a. Translated "quietness" (KJV), "quietly" (NASB)
         b. Found here and in Ac 22:2 ("all the more silent") and 2 Th
            3:12 ("work in quietness")
         c. Related to the word used in 1 Ti 2:2 ("peaceable life")
      2. "The apostle goes on to give some other instructions to women,
         how they should behave themselves in public worship, in the
         church of God;" - Gill
         a. "he would have them be learners and not teachers, sit and
            hear, and learn more of Christ, and of the truth of the
            Gospel, and to maintain good works;" - ibid.
         b. "and he would have them learn in silence, and not offer to
            rise and speak, under a pretense of having a word from the
            Lord, or of being under an impulse of the Spirit of the
            Lord, as some frantic women have done;" - ibid.
         c. "and if they should meet with anything, under the ministry
            of the word, they did not understand, or they had an
            objection to, they were not to speak in public, but ask
            their own husbands at home; see 1 Co 14:34." - ibid.
         d. "And thus, they were to behave with all subjection; both to
            the ministers of the word, and to their own husbands; - ibid.
      3. Thus women should "listen attentively to instruction, without
         attempting to teach in public" - Barnes
      1. Note that this pertains to "over a man"
         a. Compare his comments with those in 1 Co 14:34-37
         b. Women may certainly teach other women, children - cf. Ti 2:
      2. Both 1 Ti 2:11-12 and 1 Co 14:34-37 appear to deal with the
         conduct of women in the public assemblies and worship of the
      1. Reasons for the submission of women in the church - 1 Ti 2:
         a. Adam was formed first, then Eve
            1) "Man was made as the lord of this lower creation and
               placed in the garden, and then the woman was made of a
               rib taken from his side, and given to him, not as a lord,
               but as a companion." - Barnes (cf. Gen 2:7-23)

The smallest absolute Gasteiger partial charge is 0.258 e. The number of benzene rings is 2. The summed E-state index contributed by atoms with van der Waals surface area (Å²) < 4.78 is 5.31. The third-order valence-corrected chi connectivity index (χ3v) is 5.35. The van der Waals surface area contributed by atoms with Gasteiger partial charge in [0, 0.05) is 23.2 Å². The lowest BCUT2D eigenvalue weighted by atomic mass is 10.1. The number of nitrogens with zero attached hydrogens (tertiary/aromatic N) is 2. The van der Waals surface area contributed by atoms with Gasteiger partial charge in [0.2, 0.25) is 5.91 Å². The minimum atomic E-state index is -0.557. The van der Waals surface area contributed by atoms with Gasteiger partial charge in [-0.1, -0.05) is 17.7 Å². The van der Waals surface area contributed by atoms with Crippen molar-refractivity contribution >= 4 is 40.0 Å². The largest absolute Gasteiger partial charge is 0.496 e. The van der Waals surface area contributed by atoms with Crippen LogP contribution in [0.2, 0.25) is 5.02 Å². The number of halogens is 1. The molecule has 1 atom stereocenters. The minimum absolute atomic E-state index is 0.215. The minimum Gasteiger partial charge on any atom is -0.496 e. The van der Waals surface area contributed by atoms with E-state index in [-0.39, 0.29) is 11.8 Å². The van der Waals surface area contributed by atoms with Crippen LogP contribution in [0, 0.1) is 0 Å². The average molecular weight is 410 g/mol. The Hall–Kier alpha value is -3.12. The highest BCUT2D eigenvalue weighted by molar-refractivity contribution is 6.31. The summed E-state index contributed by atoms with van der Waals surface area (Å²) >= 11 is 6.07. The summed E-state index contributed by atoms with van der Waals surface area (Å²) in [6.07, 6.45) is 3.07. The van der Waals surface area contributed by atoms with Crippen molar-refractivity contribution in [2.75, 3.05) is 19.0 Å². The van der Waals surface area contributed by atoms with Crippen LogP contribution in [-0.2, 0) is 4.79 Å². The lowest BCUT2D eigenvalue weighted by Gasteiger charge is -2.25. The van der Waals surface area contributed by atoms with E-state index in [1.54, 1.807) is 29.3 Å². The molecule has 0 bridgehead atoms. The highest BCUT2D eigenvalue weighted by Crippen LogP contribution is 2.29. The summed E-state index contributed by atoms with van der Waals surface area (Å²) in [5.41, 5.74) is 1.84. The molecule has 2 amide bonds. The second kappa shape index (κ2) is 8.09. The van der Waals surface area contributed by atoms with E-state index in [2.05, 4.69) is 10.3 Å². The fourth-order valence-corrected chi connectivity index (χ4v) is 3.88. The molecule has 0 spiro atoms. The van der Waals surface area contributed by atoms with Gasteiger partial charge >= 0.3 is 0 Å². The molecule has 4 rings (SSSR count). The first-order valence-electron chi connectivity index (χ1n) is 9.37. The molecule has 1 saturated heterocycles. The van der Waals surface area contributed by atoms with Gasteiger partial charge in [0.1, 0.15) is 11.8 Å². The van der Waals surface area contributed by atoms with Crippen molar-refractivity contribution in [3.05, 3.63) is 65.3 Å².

2) "All the circumstances combine to show the subordinate
               nature of her rank, and to prove that she was not
               designed to exert authority over the man; compare notes
               on 1 Co 11:8-9." - ibid.
         b. Adam was not deceived; Eve being deceived, fell into
            1) Neither the serpent nor Eve deceived Adam; he allowed
               himself to be persuaded by Eve after she ate - cf. Gen
            2) Eve was deceived by the serpent, which she readily
               acknowledged - Gen 3:13
            3) The woman's susceptibility to deception is thus offered
               as a reason why women are not to have a leadership role
               over men in the church
      2. Reassurances for women who learn in submission - 1 Ti 2:15
         a. "She will be saved in childbearing" (NKJV)
            1) "To be understood not of a temporal salvation, or being
               saved through childbearing, through the perilous time,
               and be delivered out of it..." - Gill
            2) "...for though this is generally the case, yet not
               always, nor always the case of good women. Rachel died in
               child bed." - ibid.
         b. But though subject to man, with no leadership role in the
            church, and susceptible to bearing children in pain and
            sorrow (cf. Gen 3:16), a woman can be saved as well as a man
            - cf. Ga 3:28
         c. She can be saved even in this function (childbearing), not
            by means of it - RWP
            1) Paul is not saying women must bear children to be saved,
               for he teaches elsewhere the value of the single life
               - cf. 1 Co 7:32-35
            2) Yet generally speaking, this is God's creative purpose
               for women (motherhood)
         d. "Provided they continue in faith and love and holiness, with
            modesty (self-restraint)"
            1) Faith, love, holiness - virtues necessary for salvation
            2) Modesty (self-restraint) - virtue necessary for submission
1. In a world obsessed with fashion and equality, it is not easy to be a
   'daughter of Sarah' today
2. But for women 'making a claim to godliness'...
   a. Their adornment will be modest and discreet, accompanied with good
   b. Their service will be faith, love, and holiness, accompanied by
      submission and self-restraint
In the words of Peter, such conduct is "...very precious in the sight of
God. For in this manner, in former times, the holy women who trusted in
God also adorned themselves..." - 1 Pe 3:4-5


--《Executable Outlines


The importance of intercession

All be saved

Come to the truth


I.  First to pray for

1.    Kings and those in authority

2.    Godliness and peacefulness

3.    Please God our savior

II.What men should be

1.    Without anger

2.    Without disputing

3.    Pray everywhere

III.       What women should be

1.    Dress modestly

2.    Learn in quietness

3.    Keep holiness with propriety

-- Chih-Hsin ChangAn Outline of The New Testament